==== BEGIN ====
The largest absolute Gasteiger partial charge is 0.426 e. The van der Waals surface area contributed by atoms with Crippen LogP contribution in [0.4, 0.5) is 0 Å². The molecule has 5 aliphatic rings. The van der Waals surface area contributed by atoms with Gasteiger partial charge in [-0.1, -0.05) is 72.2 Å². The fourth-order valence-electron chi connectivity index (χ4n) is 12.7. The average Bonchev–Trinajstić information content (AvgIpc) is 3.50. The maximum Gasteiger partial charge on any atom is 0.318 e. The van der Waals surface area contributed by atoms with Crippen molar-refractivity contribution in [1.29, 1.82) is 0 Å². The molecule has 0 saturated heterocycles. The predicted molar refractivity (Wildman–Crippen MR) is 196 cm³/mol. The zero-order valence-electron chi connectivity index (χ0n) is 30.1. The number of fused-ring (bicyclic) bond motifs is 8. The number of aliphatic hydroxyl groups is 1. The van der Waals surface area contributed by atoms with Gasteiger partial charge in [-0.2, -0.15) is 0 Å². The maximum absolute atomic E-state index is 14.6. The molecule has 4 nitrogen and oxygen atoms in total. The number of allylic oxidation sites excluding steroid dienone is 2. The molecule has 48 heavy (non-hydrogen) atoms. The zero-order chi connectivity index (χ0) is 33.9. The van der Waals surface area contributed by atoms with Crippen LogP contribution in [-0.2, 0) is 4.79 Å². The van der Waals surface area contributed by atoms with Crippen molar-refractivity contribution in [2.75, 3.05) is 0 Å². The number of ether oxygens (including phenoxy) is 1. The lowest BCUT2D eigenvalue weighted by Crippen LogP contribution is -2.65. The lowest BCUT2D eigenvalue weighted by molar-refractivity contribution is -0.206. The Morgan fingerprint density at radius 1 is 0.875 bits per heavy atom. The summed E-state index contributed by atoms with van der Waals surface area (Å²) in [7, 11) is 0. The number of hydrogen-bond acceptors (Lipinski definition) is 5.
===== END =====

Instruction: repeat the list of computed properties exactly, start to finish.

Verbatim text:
The largest absolute Gasteiger partial charge is 0.426 e. The van der Waals surface area contributed by atoms with Crippen LogP contribution in [0.4, 0.5) is 0 Å². The molecule has 5 aliphatic rings. The van der Waals surface area contributed by atoms with Gasteiger partial charge in [-0.1, -0.05) is 72.2 Å². The fourth-order valence-electron chi connectivity index (χ4n) is 12.7. The average Bonchev–Trinajstić information content (AvgIpc) is 3.50. The maximum Gasteiger partial charge on any atom is 0.318 e. The van der Waals surface area contributed by atoms with Crippen molar-refractivity contribution in [1.29, 1.82) is 0 Å². The molecule has 0 saturated heterocycles. The predicted molar refractivity (Wildman–Crippen MR) is 196 cm³/mol. The zero-order valence-electron chi connectivity index (χ0n) is 30.1. The number of fused-ring (bicyclic) bond motifs is 8. The number of aliphatic hydroxyl groups is 1. The van der Waals surface area contributed by atoms with Gasteiger partial charge in [-0.2, -0.15) is 0 Å². The maximum absolute atomic E-state index is 14.6. The molecule has 4 nitrogen and oxygen atoms in total. The number of allylic oxidation sites excluding steroid dienone is 2. The molecule has 48 heavy (non-hydrogen) atoms. The zero-order chi connectivity index (χ0) is 33.9. The van der Waals surface area contributed by atoms with Crippen LogP contribution in [-0.2, 0) is 4.79 Å². The van der Waals surface area contributed by atoms with Crippen molar-refractivity contribution in [2.75, 3.05) is 0 Å². The number of ether oxygens (including phenoxy) is 1. The lowest BCUT2D eigenvalue weighted by Crippen LogP contribution is -2.65. The lowest BCUT2D eigenvalue weighted by molar-refractivity contribution is -0.206. The Morgan fingerprint density at radius 1 is 0.875 bits per heavy atom. The summed E-state index contributed by atoms with van der Waals surface area (Å²) in [7, 11) is 0. The number of hydrogen-bond acceptors (Lipinski definition) is 5.